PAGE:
My invention may therefore be stated to consist in the combination, with the hammer, of an extracting pry or lever so arranged and connected with the hammer that the first movement of the hammer in cocking forces the extractor gradually and positively against the cartridge-shell to loosen the same, while the terminating movement of the hammer in cocking imparts a final quick motion to the extractor to eject the shell; in the combination, with the lock mechanism, of a shell-extractor actuated by the movements of the lock mechanism, and so combined and arranged relatively thereto that the movement of half-cocking serves to lock the extractor and render it inoperative, so as to miss the loaded shell at the first shot, while the movement of full-cocking unlocks the extractor and permits the extraction of the empty shells at each subsequent cocking; in receding bevels formed subsequent cocking; in receding bevels formed on the casing of the cylinder to admit the gradual retraction of the shell by the action of the pry as soon as possible after leaving the recoil shoulder, and to continue it as long as possible before the chamber acted on passes the shell-ejecting aperture of the breech or casing; and in other minor features, as hereinafter fully set forth.
In the annexed drawings, Figure 1 is a longitudinal view, partly in section, of an ordinary revolver provided with my improved extractor. Fig. 2 is a view of a portion of the extractor mechanism removed, and Fig. 3 represents the inclosing side plate removed.
In the drawings, a is the hammer, moving on the pivot r, and provided, as usual, with the half and full cock notches b c. d is the trigger, hung on the pivot e, and engaging with the hammer in the usual manner. A is the prying or extractor lever, which is pivoted on the hammer, as shown, and moves with it. The long arm of this lever projects toward the chambers of the cylinder f, being pressed forward by a light spring, s, and is pointed to easily catch under the flange of the cartridge-shells, as represented, the point working in an annular groove, t, formed on the cylinder within the circle of the chambers, as represented. B is a spring-bolt, which is also carried by the hammer and slides thereon, as will be understood.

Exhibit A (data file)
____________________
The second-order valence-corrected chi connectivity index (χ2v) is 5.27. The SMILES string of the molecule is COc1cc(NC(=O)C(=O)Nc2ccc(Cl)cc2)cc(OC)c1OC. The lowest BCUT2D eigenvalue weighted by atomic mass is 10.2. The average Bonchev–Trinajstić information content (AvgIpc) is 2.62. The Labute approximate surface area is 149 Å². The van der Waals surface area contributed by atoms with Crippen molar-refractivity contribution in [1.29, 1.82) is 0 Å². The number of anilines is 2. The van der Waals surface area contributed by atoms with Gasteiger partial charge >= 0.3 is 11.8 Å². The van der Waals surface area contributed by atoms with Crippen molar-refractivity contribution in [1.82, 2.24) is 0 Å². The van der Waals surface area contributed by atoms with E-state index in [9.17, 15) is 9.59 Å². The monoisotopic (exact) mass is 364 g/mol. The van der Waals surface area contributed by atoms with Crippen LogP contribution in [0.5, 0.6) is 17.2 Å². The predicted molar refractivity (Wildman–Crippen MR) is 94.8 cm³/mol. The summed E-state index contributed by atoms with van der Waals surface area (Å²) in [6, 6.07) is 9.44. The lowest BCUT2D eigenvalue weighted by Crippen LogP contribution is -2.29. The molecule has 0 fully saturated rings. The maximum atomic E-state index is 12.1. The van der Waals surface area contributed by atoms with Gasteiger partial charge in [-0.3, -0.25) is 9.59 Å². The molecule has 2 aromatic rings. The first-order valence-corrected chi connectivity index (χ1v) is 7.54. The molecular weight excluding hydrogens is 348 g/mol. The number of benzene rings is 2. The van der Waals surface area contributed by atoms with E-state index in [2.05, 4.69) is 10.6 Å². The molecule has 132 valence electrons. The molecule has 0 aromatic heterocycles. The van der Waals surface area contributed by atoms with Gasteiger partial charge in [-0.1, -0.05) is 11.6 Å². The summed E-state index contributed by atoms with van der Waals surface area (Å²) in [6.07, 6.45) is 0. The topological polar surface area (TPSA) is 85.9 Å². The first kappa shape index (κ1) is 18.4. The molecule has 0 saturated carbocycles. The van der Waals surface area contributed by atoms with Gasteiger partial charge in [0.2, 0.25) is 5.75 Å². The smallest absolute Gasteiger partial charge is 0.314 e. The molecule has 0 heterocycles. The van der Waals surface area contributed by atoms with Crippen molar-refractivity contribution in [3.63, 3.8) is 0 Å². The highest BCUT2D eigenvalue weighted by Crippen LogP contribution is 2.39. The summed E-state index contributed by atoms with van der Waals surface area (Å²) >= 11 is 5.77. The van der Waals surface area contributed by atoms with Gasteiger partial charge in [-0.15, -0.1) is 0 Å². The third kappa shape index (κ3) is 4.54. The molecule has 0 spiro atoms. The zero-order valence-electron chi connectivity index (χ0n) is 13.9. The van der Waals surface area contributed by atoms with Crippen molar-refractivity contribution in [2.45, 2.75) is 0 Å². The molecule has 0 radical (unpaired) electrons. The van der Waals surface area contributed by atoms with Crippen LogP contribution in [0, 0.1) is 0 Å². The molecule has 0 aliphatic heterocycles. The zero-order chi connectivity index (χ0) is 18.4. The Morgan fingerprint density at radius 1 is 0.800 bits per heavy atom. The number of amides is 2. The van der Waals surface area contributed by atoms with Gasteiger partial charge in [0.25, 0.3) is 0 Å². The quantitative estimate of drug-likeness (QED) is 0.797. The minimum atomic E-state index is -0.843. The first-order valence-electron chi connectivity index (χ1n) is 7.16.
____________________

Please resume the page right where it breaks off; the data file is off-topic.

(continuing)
Now, as the hammer is cocked the lever A rises with it, and its point wedges itself under the flange of the shell, thus prying it from the chamber. By the time the shell is well loosened through the prying action of the lever the hammer reaches full-cock, as represented, and the spring-bolt B, which has been drawn back by the action of cocking, now becomes suddenly released, and, striking suddenly against the short arm of the lever A, thus forcibly ejects the loosened shell.
In Fig.1 the hammer is shown just near full-cock, and at the point where the spring-bolt B becomes released. The bolt is slid back and released at the proper time by its engagement with a tripping-pawl, D, which is hung on the same pivot with the trigger. The nose of the pawl engages with a shoulder, g, on the bolt, and it will be understood that as the hammer is cocked the bolt, moving with it and pressing against the pawl, which is stationary, is slid backward against the spring h; but by the time the hammer reaches full-cock the pawl strikes and rides over an incline, i, on the lower edge of the hammer, thus releasing the bolt, which becomes forcibly thrown by the compressed spring h against the extractor lever A.
It will thus be seen that the first motion of the extractor A is therefore a gradual, positive, and powerful one by the direct motion of the hammer, which pries the shell loose with great leverage. The second motion is a sudden one from the flying of the bolt, and which throws out the loosened shell. Thus, by each successive motion of the hammer to a full-cock each shell is successively ejected.